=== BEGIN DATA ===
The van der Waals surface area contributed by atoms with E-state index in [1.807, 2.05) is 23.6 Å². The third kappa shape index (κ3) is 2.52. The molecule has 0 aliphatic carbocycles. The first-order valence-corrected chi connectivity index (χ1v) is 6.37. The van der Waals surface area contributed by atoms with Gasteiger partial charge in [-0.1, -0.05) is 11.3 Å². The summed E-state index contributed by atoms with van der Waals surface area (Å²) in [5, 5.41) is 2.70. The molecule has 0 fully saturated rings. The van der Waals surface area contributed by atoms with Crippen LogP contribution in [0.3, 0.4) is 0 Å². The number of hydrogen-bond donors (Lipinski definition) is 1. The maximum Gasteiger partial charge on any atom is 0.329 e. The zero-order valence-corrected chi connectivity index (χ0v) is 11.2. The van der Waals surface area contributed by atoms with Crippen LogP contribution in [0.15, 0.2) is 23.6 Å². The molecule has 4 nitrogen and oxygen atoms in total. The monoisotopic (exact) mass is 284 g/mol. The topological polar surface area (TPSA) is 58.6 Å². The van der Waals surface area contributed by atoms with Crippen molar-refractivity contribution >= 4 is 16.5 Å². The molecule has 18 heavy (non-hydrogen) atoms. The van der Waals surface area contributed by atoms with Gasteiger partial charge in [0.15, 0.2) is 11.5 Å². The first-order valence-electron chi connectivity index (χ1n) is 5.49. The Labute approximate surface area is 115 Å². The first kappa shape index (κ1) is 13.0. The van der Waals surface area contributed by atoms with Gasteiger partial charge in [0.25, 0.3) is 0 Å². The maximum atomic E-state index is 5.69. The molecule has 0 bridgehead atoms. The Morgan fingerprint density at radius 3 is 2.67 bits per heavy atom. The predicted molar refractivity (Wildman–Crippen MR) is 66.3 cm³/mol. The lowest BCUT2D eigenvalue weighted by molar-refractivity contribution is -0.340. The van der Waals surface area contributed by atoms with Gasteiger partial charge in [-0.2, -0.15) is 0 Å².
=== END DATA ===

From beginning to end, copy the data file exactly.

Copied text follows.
The van der Waals surface area contributed by atoms with E-state index in [1.807, 2.05) is 23.6 Å². The third kappa shape index (κ3) is 2.52. The molecule has 0 aliphatic carbocycles. The first-order valence-corrected chi connectivity index (χ1v) is 6.37. The van der Waals surface area contributed by atoms with Gasteiger partial charge in [-0.1, -0.05) is 11.3 Å². The summed E-state index contributed by atoms with van der Waals surface area (Å²) in [5, 5.41) is 2.70. The molecule has 0 fully saturated rings. The van der Waals surface area contributed by atoms with Crippen LogP contribution in [0.3, 0.4) is 0 Å². The number of hydrogen-bond donors (Lipinski definition) is 1. The maximum Gasteiger partial charge on any atom is 0.329 e. The zero-order valence-corrected chi connectivity index (χ0v) is 11.2. The van der Waals surface area contributed by atoms with Crippen LogP contribution in [0.15, 0.2) is 23.6 Å². The molecule has 4 nitrogen and oxygen atoms in total. The monoisotopic (exact) mass is 284 g/mol. The topological polar surface area (TPSA) is 58.6 Å². The van der Waals surface area contributed by atoms with Crippen molar-refractivity contribution >= 4 is 16.5 Å². The molecule has 18 heavy (non-hydrogen) atoms. The van der Waals surface area contributed by atoms with Gasteiger partial charge in [0.15, 0.2) is 11.5 Å². The first-order valence-electron chi connectivity index (χ1n) is 5.49. The Labute approximate surface area is 115 Å². The first kappa shape index (κ1) is 13.0. The van der Waals surface area contributed by atoms with Gasteiger partial charge in [0.25, 0.3) is 0 Å². The maximum atomic E-state index is 5.69. The molecule has 0 bridgehead atoms. The Morgan fingerprint density at radius 3 is 2.67 bits per heavy atom. The predicted molar refractivity (Wildman–Crippen MR) is 66.3 cm³/mol. The lowest BCUT2D eigenvalue weighted by molar-refractivity contribution is -0.340. The van der Waals surface area contributed by atoms with Gasteiger partial charge in [-0.2, -0.15) is 0 Å².